Crossing roads, crossing boundaries: Empowerment and participation in a child pedestrian safety initiative

  • Published: Space and Polity, Vol.7 No.2, 2003
  • Authors: R.A. Kearns and D.C.A. Collins
  • Date Added: 15 Mar 2013
  • Last Update: 15 Mar 2013
  • Format: pdf


To critique the Walking School Bus (WSB) phenomenon, with particular reference to the initiative adopted by a primary school in Auckland, New Zealand.


Review of ideas regarding children’s political participation and schooling.Outline the development of the WSB concept.Presentation of a case example, reviewing the development and outcomes of a WSB in Auckland.

Key Findings:

  • WSBs are a potentially attractive alternative to car travel for many parents, as they offer adult supervision at the same time as they tap into frustration over traffic congestion and many children’s desire for active travel and an increasing awareness of the benefits of exercise.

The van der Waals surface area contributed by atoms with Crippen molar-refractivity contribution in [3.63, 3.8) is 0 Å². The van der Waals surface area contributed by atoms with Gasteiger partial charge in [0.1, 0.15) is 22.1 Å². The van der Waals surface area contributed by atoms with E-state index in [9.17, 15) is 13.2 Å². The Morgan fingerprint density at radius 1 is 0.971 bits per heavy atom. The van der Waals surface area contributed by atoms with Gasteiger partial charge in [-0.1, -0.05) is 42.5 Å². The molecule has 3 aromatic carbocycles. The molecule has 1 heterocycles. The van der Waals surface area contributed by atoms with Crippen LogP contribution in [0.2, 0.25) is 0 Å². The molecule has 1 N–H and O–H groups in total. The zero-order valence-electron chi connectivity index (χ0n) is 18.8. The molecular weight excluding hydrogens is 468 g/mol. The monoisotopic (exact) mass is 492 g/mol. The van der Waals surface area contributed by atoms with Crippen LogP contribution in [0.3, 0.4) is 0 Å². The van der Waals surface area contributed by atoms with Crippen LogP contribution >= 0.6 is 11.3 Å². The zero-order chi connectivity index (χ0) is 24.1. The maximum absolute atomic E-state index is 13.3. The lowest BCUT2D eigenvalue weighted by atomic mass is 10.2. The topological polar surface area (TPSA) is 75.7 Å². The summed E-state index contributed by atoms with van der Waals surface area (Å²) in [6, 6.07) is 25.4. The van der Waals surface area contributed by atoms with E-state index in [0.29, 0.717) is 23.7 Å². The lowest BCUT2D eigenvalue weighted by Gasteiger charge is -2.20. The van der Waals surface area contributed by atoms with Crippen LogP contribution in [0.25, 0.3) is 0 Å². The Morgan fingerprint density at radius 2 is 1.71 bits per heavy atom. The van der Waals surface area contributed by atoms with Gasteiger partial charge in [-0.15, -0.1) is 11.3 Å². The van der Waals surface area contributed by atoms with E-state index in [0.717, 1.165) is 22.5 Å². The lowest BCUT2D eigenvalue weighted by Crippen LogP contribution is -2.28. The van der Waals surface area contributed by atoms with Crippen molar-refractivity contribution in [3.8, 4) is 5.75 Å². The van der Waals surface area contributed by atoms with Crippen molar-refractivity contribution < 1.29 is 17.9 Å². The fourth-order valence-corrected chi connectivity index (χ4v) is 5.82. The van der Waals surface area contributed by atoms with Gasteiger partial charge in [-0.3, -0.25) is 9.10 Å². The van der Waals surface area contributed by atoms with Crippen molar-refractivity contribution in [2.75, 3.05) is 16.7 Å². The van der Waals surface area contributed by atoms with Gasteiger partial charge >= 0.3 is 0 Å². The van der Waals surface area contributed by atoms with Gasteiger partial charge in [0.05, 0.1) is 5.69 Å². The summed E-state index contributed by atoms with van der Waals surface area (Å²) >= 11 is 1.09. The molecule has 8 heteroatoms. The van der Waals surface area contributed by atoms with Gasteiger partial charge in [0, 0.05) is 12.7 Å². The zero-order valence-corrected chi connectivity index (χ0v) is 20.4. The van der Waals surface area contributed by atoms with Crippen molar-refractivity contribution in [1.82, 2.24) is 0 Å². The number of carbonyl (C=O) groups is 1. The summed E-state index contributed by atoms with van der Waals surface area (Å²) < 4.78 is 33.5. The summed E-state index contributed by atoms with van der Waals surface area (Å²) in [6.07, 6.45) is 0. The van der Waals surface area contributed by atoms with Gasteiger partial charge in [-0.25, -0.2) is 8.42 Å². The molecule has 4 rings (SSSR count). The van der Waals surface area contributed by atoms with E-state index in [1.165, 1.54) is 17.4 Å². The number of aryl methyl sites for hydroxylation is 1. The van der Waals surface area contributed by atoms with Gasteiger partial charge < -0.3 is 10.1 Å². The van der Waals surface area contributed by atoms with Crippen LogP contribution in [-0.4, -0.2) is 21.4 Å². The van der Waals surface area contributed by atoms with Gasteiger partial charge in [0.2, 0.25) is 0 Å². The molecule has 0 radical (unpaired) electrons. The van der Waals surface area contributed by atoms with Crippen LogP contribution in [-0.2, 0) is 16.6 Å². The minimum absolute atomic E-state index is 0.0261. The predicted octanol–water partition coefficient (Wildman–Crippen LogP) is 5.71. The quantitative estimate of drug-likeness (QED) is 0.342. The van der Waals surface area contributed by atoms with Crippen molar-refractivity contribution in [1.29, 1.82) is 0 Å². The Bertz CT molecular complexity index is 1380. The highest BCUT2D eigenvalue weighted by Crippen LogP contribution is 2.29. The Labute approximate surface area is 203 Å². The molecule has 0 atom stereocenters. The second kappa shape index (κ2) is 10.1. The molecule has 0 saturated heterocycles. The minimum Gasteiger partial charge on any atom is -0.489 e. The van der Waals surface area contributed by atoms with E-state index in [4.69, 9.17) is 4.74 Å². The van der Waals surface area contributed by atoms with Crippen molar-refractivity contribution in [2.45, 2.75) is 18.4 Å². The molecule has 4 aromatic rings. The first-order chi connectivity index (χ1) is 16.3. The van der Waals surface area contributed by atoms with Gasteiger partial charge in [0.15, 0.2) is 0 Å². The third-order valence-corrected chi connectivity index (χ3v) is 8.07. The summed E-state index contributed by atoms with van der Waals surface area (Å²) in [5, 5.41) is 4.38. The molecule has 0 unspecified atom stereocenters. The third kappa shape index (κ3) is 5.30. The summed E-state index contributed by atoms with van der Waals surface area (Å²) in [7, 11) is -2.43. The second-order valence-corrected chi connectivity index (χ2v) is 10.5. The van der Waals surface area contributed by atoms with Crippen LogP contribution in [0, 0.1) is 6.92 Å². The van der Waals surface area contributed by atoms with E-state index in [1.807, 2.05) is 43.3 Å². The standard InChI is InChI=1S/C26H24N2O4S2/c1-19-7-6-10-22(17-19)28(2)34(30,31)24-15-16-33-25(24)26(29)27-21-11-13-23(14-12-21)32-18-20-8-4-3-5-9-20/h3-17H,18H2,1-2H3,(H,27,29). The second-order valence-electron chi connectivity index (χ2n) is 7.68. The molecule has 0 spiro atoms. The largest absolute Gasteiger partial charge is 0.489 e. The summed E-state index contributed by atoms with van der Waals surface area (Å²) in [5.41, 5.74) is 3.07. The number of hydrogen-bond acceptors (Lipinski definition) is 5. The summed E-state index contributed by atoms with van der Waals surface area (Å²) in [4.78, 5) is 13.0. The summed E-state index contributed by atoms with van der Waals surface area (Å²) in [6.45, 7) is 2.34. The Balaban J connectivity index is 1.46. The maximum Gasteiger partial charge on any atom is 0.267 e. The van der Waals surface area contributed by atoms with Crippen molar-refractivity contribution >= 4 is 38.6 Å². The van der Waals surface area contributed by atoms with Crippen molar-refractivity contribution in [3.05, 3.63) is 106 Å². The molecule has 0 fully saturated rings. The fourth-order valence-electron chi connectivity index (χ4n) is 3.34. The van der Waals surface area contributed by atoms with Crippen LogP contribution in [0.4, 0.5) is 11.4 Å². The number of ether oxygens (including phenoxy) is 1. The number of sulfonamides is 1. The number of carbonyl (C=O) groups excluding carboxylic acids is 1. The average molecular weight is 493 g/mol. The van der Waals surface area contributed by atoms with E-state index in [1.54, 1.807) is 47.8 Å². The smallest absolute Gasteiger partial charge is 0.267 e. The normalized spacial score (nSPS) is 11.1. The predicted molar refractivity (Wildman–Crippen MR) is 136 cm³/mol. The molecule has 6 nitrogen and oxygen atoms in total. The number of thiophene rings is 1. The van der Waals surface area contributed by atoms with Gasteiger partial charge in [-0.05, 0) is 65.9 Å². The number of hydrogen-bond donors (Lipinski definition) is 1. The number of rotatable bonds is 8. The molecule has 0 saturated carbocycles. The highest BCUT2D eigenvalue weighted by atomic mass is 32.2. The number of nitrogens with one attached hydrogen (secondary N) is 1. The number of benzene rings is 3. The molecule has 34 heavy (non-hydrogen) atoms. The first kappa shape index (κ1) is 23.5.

• For children, the benefits of the walking bus appear to centre on sociability as well as fulfilling internalised expectations regarding good health and safe behaviour, while for adults the benefits are perhaps more subtle.

  • For the school, it satisfies a concern for safety that extends beyond the school gate as well as a desire to be seen as concerned with safety.


School, walking, safety, traffic.


Interesting information on WSBs but little reference to the associated safety benefits.